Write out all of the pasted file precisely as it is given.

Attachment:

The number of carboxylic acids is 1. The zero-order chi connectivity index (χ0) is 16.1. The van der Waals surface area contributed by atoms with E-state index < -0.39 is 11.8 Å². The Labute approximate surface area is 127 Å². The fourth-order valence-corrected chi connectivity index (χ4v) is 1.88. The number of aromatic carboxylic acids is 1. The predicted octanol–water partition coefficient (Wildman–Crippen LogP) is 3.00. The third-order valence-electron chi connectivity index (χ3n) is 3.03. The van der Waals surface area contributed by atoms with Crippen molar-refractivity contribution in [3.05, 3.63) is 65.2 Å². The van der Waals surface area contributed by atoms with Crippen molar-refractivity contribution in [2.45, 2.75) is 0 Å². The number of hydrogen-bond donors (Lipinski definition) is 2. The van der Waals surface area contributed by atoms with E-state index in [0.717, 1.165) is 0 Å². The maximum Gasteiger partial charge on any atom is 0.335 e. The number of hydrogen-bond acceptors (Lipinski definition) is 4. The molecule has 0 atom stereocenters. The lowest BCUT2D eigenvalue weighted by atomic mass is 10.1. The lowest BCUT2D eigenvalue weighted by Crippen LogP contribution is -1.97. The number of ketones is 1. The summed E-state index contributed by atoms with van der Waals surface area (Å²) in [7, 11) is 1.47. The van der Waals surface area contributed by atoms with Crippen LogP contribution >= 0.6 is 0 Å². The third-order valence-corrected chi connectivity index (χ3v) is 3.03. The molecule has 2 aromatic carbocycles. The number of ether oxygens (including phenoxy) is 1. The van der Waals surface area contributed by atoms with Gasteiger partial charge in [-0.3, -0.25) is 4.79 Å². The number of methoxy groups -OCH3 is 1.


The number of carboxylic acids is 1. The zero-order chi connectivity index (χ0) is 16.1. The van der Waals surface area contributed by atoms with E-state index < -0.39 is 11.8 Å². The Labute approximate surface area is 127 Å². The fourth-order valence-corrected chi connectivity index (χ4v) is 1.88. The number of aromatic carboxylic acids is 1. The predicted octanol–water partition coefficient (Wildman–Crippen LogP) is 3.00. The third-order valence-electron chi connectivity index (χ3n) is 3.03. The van der Waals surface area contributed by atoms with Crippen molar-refractivity contribution in [3.05, 3.63) is 65.2 Å². The van der Waals surface area contributed by atoms with Crippen molar-refractivity contribution in [2.45, 2.75) is 0 Å². The number of hydrogen-bond donors (Lipinski definition) is 2. The van der Waals surface area contributed by atoms with E-state index in [0.717, 1.165) is 0 Å². The maximum Gasteiger partial charge on any atom is 0.335 e. The number of hydrogen-bond acceptors (Lipinski definition) is 4. The molecule has 0 atom stereocenters. The lowest BCUT2D eigenvalue weighted by atomic mass is 10.1. The lowest BCUT2D eigenvalue weighted by Crippen LogP contribution is -1.97. The number of ketones is 1. The summed E-state index contributed by atoms with van der Waals surface area (Å²) in [7, 11) is 1.47. The van der Waals surface area contributed by atoms with Crippen LogP contribution >= 0.6 is 0 Å². The third-order valence-corrected chi connectivity index (χ3v) is 3.03. The molecule has 2 aromatic carbocycles. The number of ether oxygens (including phenoxy) is 1. The van der Waals surface area contributed by atoms with Gasteiger partial charge in [-0.3, -0.25) is 4.79 Å². The number of methoxy groups -OCH3 is 1.